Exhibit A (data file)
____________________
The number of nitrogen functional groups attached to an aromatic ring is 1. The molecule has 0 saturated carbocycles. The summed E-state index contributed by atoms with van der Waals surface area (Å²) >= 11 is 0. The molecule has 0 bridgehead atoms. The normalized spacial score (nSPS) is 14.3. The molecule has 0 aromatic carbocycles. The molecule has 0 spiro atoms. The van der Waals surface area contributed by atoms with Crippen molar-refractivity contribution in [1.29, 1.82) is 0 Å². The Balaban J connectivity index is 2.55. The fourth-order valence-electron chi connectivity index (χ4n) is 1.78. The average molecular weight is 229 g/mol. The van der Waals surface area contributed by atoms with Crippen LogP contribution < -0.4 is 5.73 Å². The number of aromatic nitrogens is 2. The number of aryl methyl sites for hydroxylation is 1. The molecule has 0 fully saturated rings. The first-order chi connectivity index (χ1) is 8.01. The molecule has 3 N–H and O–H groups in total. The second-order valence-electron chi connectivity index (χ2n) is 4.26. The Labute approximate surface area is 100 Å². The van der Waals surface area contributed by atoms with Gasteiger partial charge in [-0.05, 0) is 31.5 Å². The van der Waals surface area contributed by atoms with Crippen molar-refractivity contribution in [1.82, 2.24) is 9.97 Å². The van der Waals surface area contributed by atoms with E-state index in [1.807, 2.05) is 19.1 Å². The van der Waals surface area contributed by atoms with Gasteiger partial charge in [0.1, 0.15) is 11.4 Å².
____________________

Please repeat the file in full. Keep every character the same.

The number of nitrogen functional groups attached to an aromatic ring is 1. The molecule has 0 saturated carbocycles. The summed E-state index contributed by atoms with van der Waals surface area (Å²) >= 11 is 0. The molecule has 0 bridgehead atoms. The normalized spacial score (nSPS) is 14.3. The molecule has 0 aromatic carbocycles. The molecule has 0 spiro atoms. The van der Waals surface area contributed by atoms with Crippen molar-refractivity contribution in [1.29, 1.82) is 0 Å². The Balaban J connectivity index is 2.55. The fourth-order valence-electron chi connectivity index (χ4n) is 1.78. The average molecular weight is 229 g/mol. The van der Waals surface area contributed by atoms with Crippen LogP contribution < -0.4 is 5.73 Å². The number of aromatic nitrogens is 2. The number of aryl methyl sites for hydroxylation is 1. The molecule has 0 fully saturated rings. The first-order chi connectivity index (χ1) is 8.01. The molecule has 3 N–H and O–H groups in total. The second-order valence-electron chi connectivity index (χ2n) is 4.26. The Labute approximate surface area is 100 Å². The van der Waals surface area contributed by atoms with Gasteiger partial charge in [-0.05, 0) is 31.5 Å². The van der Waals surface area contributed by atoms with Crippen molar-refractivity contribution in [1.82, 2.24) is 9.97 Å². The van der Waals surface area contributed by atoms with E-state index in [1.807, 2.05) is 19.1 Å². The van der Waals surface area contributed by atoms with Gasteiger partial charge in [0.1, 0.15) is 11.4 Å².